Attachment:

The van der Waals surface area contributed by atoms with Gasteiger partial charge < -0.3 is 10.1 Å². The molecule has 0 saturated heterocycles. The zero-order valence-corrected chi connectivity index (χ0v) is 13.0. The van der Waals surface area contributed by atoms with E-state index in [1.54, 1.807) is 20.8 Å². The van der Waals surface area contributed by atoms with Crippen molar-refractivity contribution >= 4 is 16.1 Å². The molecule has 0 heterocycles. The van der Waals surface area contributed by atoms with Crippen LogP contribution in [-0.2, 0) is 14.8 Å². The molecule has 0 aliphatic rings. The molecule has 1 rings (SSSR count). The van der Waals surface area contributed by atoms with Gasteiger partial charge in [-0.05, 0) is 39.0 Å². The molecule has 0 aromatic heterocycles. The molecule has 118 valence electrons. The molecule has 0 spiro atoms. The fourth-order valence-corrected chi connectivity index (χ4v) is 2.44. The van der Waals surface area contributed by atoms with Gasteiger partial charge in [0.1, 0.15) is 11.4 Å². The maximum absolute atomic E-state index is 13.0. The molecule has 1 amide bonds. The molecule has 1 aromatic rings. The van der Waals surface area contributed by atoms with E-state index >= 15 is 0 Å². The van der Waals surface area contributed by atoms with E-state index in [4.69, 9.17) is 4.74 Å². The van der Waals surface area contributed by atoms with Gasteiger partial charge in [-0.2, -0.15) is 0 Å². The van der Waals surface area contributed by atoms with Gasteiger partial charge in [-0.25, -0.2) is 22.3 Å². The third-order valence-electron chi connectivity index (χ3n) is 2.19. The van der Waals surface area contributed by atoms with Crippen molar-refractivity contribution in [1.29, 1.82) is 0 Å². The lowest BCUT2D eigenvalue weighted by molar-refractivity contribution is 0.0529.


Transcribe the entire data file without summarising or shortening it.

The van der Waals surface area contributed by atoms with Gasteiger partial charge < -0.3 is 10.1 Å². The molecule has 0 saturated heterocycles. The zero-order valence-corrected chi connectivity index (χ0v) is 13.0. The van der Waals surface area contributed by atoms with E-state index in [1.54, 1.807) is 20.8 Å². The van der Waals surface area contributed by atoms with Crippen molar-refractivity contribution >= 4 is 16.1 Å². The molecule has 0 heterocycles. The van der Waals surface area contributed by atoms with Crippen LogP contribution in [-0.2, 0) is 14.8 Å². The molecule has 0 aliphatic rings. The molecule has 1 rings (SSSR count). The van der Waals surface area contributed by atoms with Gasteiger partial charge in [-0.05, 0) is 39.0 Å². The molecule has 0 aromatic heterocycles. The molecule has 118 valence electrons. The molecule has 0 spiro atoms. The fourth-order valence-corrected chi connectivity index (χ4v) is 2.44. The van der Waals surface area contributed by atoms with Gasteiger partial charge in [0.1, 0.15) is 11.4 Å². The maximum absolute atomic E-state index is 13.0. The molecule has 1 amide bonds. The molecule has 1 aromatic rings. The van der Waals surface area contributed by atoms with E-state index >= 15 is 0 Å². The van der Waals surface area contributed by atoms with E-state index in [4.69, 9.17) is 4.74 Å². The van der Waals surface area contributed by atoms with Gasteiger partial charge in [-0.2, -0.15) is 0 Å². The van der Waals surface area contributed by atoms with Gasteiger partial charge in [-0.25, -0.2) is 22.3 Å². The third-order valence-electron chi connectivity index (χ3n) is 2.19. The van der Waals surface area contributed by atoms with Crippen molar-refractivity contribution in [1.29, 1.82) is 0 Å². The lowest BCUT2D eigenvalue weighted by molar-refractivity contribution is 0.0529.